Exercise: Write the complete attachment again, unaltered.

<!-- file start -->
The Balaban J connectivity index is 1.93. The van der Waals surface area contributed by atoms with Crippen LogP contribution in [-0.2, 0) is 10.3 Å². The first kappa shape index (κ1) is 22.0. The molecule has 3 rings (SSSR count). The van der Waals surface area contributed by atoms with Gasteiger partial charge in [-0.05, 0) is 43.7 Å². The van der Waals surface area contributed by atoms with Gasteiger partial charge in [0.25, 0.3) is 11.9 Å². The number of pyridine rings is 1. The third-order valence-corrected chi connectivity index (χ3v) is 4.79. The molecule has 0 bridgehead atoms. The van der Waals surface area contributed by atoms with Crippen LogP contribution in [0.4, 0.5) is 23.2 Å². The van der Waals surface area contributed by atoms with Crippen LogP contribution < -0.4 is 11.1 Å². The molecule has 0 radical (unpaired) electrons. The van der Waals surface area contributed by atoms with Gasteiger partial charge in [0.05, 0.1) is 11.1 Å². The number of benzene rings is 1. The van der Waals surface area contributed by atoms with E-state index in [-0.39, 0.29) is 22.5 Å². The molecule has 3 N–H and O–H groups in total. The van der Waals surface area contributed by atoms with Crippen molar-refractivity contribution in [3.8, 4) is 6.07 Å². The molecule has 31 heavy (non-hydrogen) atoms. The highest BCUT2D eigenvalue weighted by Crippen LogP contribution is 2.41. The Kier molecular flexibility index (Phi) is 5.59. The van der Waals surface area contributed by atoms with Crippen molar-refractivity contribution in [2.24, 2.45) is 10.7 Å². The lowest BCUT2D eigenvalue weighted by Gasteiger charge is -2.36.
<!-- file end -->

The Balaban J connectivity index is 1.93. The van der Waals surface area contributed by atoms with Crippen LogP contribution in [-0.2, 0) is 10.3 Å². The first kappa shape index (κ1) is 22.0. The molecule has 3 rings (SSSR count). The van der Waals surface area contributed by atoms with Gasteiger partial charge in [-0.05, 0) is 43.7 Å². The van der Waals surface area contributed by atoms with Gasteiger partial charge in [0.25, 0.3) is 11.9 Å². The number of pyridine rings is 1. The third-order valence-corrected chi connectivity index (χ3v) is 4.79. The molecule has 0 bridgehead atoms. The van der Waals surface area contributed by atoms with Crippen LogP contribution in [0.4, 0.5) is 23.2 Å². The van der Waals surface area contributed by atoms with Crippen LogP contribution < -0.4 is 11.1 Å². The molecule has 0 radical (unpaired) electrons. The van der Waals surface area contributed by atoms with Gasteiger partial charge in [0.05, 0.1) is 11.1 Å². The number of benzene rings is 1. The van der Waals surface area contributed by atoms with E-state index in [-0.39, 0.29) is 22.5 Å². The molecule has 3 N–H and O–H groups in total. The van der Waals surface area contributed by atoms with Crippen molar-refractivity contribution in [3.8, 4) is 6.07 Å². The molecule has 31 heavy (non-hydrogen) atoms. The highest BCUT2D eigenvalue weighted by Crippen LogP contribution is 2.41. The Kier molecular flexibility index (Phi) is 5.59. The van der Waals surface area contributed by atoms with Crippen molar-refractivity contribution in [2.24, 2.45) is 10.7 Å². The lowest BCUT2D eigenvalue weighted by Gasteiger charge is -2.36.